Let us go pink!
Ball tracking technology using the pink ball has gone underway successfully in the Sheffield Shield fixture between South Australia and New South Wales at Adelaide Oval. Previously, there were fears about the pink ball and its use in the Decicion Review System, but those fears seem to have been calmed now.
“Animation Research” is the kiwi based company which is to manage the Eagle eye ball tracker during the Australia New Zealand series. The company has revealed that it was able to track the pink ball without a single problem throughout the game. The results are believed to be highly in contrast to the tests that were carried out in New Zealand, which raised concerns.
The tests carried out in New Zealand suggested that the newly introduced technology was favorable only some times, not all. But after the recently concluded rehearsals in Adelaide, the head of Animation Research, Ian Taylor has said that the pink ball showed great results. Taylor also revealed that the better results were also partially a result of the well grassed pitch color of the Oval.
“We had a lot of concerns after doing testing down here [in New Zealand] but actually under the conditions that were there and the pitch that was laid it was really encouraging. It was always about whether we could actually track it. What we’d been concerned about in the testing we’d done was we were having a lot of trouble tracking it, but with the right pitch and square it went really well.
It was never just about the pink ball, it was about a whole combination of elements. The pitch was designed for the pink ball so that it maintained its colour much better. It definitely worked – we’d had no trouble tracking a pink ball in our testing, but once it lost colour it was very difficult. But on the pitch they’ll be playing on in Adelaide it stayed pink. We were there for all four days, day and night, and everybody came out very positive. It’s a huge relief.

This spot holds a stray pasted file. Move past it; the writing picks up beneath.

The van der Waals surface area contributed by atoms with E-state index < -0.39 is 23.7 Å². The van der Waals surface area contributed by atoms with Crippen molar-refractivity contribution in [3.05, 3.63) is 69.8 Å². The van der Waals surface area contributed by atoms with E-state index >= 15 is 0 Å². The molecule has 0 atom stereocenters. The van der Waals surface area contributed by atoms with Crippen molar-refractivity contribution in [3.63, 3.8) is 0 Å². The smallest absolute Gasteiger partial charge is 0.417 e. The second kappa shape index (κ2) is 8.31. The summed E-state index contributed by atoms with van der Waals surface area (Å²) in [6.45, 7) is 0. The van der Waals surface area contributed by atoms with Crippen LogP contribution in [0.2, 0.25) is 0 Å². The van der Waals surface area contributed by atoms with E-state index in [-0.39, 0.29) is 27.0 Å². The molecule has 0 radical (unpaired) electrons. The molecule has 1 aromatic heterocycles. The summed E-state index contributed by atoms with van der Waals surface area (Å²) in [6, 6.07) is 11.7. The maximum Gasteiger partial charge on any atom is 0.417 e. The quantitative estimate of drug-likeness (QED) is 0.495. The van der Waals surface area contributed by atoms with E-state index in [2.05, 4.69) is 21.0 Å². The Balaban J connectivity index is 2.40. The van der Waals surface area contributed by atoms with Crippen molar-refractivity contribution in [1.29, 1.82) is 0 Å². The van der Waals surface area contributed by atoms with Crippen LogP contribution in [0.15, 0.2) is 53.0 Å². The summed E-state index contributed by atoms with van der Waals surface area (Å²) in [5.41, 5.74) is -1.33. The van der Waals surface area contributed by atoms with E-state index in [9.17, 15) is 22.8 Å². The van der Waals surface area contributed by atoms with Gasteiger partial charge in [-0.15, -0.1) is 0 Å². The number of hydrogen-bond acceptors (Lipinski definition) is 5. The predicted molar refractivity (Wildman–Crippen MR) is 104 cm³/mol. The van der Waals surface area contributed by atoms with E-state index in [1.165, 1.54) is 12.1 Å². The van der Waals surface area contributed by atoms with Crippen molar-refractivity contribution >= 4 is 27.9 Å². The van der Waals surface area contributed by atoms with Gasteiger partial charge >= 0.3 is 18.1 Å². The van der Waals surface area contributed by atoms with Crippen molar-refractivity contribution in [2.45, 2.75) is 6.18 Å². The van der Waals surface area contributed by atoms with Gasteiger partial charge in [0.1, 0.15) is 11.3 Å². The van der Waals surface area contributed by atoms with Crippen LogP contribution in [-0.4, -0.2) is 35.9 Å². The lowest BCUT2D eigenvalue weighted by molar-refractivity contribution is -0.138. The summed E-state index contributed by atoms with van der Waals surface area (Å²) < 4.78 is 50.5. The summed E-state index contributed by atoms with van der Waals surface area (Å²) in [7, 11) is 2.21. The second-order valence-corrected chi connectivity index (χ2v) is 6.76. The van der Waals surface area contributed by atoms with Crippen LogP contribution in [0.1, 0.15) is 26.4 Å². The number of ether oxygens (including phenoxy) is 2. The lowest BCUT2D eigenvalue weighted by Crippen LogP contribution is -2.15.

Most of these things, when you bring something new in you’d expect to be able to test it over a much longer period of time. But it was always a case where if we could see it and track it, we had years of algorithms that help to track it – but if you can’t see it then you’re going to have trouble tracking it.
There were no games for us, so we had gone out and set up an operation here in a stadium so we could test it under lights and we didn’t have much luck at all once the lights went on and the ball was worn. We were bowling it on a plastic, rollout pitch on a rugby field, so that ripped the ball to bits.
They said to us these are the conditions you’ll be working under, so come on up and try it. So we took the whole kit and it made a hell of a difference. We didn’t have any trouble tracking it and in the daytime you actually see it better than the red ball.”
The parties responsible for managing the decision review system are not the ICCs or the local boards, but the broadcasters. That has led to inconsistency of this technology, and understandably, BCCI has not approved off its use in Indian cricket. There has been alot of debate on who would be the ultimate paying party for managing the DRS. Many experts, commentators and organizers believe that the ICC should be doing it.